The K8S session would be available for 4 hours. And also any resources/setting done will be lost after the session. The changes to the cluster won't be persisted. Likewise there are a few disadvantages of using PWK, but the good thing is it's free and requires no installation on the local machine.

In the upcoming blogs, we will try to explore the other ways of installing K8S. Also, check Katakoda. It offers K8S in the browser similar to PWK.

Friday, March 1, 2019

Webinar to know about CKAD and CKA Kubernetes Certifications

Kubernetes is all about orchestrating Microservices. Instead of repeating what it's all about, here is home page for Kubernetes with more details. CNCF offers CKAD and CKA certifications around Kubernetes. While CKAD is more from a developers perspective, CKA is from administration perspective. Out of these CKA is a bit tougher compared to CKAD. While most of the certifications are theoretical, the Kubernetes Certifications are practical, a set of tasks have to be completed in a given time on a Kubernetes cluster. So, hands on is pretty much required for the Certifications.

Here is a recorded webinar from CNCF on getting started with the Certifications. I was preparing for the Kubernetes certification, but got deviated. Planning to get back to get back to the Certifications again. Will write a detailed blog on these Certification once I get through the Certifications.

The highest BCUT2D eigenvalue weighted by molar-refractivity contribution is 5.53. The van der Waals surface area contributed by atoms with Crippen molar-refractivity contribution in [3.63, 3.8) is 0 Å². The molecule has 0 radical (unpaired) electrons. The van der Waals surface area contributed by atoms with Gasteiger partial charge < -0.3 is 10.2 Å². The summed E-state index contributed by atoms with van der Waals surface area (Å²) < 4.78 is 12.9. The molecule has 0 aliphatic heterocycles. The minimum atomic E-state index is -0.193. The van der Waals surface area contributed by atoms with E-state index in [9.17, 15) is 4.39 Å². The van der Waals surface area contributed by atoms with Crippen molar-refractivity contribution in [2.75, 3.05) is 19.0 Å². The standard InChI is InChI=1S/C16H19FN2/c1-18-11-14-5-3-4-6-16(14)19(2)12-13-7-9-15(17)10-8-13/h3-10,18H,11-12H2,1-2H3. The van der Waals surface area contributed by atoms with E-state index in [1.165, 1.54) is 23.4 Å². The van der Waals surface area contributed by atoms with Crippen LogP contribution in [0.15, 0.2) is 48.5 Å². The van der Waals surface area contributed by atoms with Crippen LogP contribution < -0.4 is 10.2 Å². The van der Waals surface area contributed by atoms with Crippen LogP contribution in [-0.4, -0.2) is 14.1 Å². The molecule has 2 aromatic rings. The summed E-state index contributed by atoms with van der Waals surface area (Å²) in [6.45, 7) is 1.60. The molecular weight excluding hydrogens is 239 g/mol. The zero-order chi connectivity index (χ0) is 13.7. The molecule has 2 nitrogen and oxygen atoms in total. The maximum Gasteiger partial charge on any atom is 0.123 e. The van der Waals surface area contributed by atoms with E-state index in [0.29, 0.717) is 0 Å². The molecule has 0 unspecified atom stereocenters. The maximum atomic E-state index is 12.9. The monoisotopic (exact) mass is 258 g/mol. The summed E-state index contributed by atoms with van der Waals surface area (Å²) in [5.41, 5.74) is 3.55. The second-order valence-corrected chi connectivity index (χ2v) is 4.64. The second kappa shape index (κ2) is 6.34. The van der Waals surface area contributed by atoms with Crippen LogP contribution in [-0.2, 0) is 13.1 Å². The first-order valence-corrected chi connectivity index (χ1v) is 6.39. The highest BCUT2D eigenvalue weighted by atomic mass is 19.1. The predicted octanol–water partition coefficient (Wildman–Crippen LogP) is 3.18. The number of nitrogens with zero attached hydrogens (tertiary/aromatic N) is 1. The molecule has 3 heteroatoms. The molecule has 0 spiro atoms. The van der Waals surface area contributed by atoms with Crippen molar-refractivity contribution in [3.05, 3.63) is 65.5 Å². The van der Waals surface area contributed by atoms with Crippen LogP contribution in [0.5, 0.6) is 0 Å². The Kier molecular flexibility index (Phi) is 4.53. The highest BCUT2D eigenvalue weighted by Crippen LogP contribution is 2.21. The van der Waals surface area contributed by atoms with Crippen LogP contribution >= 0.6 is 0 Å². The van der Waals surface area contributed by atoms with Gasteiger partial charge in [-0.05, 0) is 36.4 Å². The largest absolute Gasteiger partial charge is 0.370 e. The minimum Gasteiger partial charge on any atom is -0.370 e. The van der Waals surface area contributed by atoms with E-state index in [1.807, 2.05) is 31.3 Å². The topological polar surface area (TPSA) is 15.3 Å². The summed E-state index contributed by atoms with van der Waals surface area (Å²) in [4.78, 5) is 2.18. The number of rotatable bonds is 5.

Paper on Serverless Computing from Berkeley

Cloud Computing moves MOST of the administration from the Cloud consumers to the Cloud providers. No need to think about procuring hardware, networking, cooling, physical security etc. Serverless moves in the same direction, taking away even more administration from the Cloud consumers.

The name `Serverless` is a bit of misnomer as there are still servers involved. The only thing is that the Cloud consumers need not think in terms of Servers. Take the example of FAAS (Function-As-A-Service). Here are the sequence of steps, no where a SERVER is mentioned.

- Write and test a function
- Package the function
- Deploy the package to the Cloud
- Associate an event with the function (to be invoked automatically) or provide an API Gateway (to be invoked programmatically)

There is no mention of SERVER in the above and so the name Serverless. The good thing about FAAS is that it scales automatically and there is no need pay when the function is not invoked which is not the case of IAAS, PAAS and SAAS. We pay based on the number of function invocations and the amount of resources consumed.

Serverless has a lot to go, but applications can be built end-to-end without thinking about Servers and so Serverless. Here is a recent good read Cloud Programming Simplified: A Berkeley View on Serverless Computing about the pros, cons, challenges, research areas and finally predictions of Serverless computing.

Also to get a hang on FAAS, here is an blog I have written using AWS Lambda to to trigger a Java function which shrinks an image as soon as it has been uploaded to AWS S3.